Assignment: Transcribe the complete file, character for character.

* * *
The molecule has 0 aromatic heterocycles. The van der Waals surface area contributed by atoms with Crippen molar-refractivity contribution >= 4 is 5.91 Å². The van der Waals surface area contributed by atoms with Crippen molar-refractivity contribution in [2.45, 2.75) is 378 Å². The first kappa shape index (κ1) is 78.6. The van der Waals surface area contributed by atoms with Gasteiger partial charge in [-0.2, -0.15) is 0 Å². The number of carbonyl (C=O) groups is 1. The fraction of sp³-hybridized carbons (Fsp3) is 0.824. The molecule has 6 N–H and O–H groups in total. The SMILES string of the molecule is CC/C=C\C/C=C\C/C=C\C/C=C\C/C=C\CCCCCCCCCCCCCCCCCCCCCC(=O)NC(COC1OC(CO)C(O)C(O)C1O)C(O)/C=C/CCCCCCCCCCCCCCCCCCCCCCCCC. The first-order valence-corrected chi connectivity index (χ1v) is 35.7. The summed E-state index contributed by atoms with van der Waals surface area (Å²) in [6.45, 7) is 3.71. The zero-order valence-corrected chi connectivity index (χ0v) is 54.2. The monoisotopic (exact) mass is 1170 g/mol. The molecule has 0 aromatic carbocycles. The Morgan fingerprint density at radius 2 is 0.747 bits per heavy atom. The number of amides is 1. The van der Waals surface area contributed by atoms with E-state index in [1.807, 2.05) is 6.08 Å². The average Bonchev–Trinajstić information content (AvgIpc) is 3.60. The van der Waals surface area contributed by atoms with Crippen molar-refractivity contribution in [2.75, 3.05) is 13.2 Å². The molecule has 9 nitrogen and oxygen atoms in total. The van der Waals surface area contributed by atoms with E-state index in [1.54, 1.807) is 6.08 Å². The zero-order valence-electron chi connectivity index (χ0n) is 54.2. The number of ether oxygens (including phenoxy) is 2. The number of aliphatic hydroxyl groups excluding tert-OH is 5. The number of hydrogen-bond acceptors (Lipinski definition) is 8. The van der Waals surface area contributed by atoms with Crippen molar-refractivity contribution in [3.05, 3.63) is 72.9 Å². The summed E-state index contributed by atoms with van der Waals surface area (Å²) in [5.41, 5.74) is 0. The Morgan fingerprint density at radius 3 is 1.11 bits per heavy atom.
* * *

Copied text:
The molecule has 0 aromatic heterocycles. The van der Waals surface area contributed by atoms with Crippen molar-refractivity contribution >= 4 is 5.91 Å². The van der Waals surface area contributed by atoms with Crippen molar-refractivity contribution in [2.45, 2.75) is 378 Å². The first kappa shape index (κ1) is 78.6. The van der Waals surface area contributed by atoms with Gasteiger partial charge in [-0.2, -0.15) is 0 Å². The number of carbonyl (C=O) groups is 1. The fraction of sp³-hybridized carbons (Fsp3) is 0.824. The molecule has 6 N–H and O–H groups in total. The SMILES string of the molecule is CC/C=C\C/C=C\C/C=C\C/C=C\C/C=C\CCCCCCCCCCCCCCCCCCCCCC(=O)NC(COC1OC(CO)C(O)C(O)C1O)C(O)/C=C/CCCCCCCCCCCCCCCCCCCCCCCCC. The first-order valence-corrected chi connectivity index (χ1v) is 35.7. The summed E-state index contributed by atoms with van der Waals surface area (Å²) in [6.45, 7) is 3.71. The zero-order valence-corrected chi connectivity index (χ0v) is 54.2. The monoisotopic (exact) mass is 1170 g/mol. The molecule has 0 aromatic carbocycles. The Morgan fingerprint density at radius 2 is 0.747 bits per heavy atom. The number of amides is 1. The van der Waals surface area contributed by atoms with E-state index in [1.807, 2.05) is 6.08 Å². The average Bonchev–Trinajstić information content (AvgIpc) is 3.60. The van der Waals surface area contributed by atoms with Crippen molar-refractivity contribution in [2.75, 3.05) is 13.2 Å². The molecule has 9 nitrogen and oxygen atoms in total. The van der Waals surface area contributed by atoms with E-state index in [1.54, 1.807) is 6.08 Å². The zero-order valence-electron chi connectivity index (χ0n) is 54.2. The number of ether oxygens (including phenoxy) is 2. The number of aliphatic hydroxyl groups excluding tert-OH is 5. The number of hydrogen-bond acceptors (Lipinski definition) is 8. The van der Waals surface area contributed by atoms with Crippen molar-refractivity contribution in [3.05, 3.63) is 72.9 Å². The summed E-state index contributed by atoms with van der Waals surface area (Å²) in [5.41, 5.74) is 0. The Morgan fingerprint density at radius 3 is 1.11 bits per heavy atom.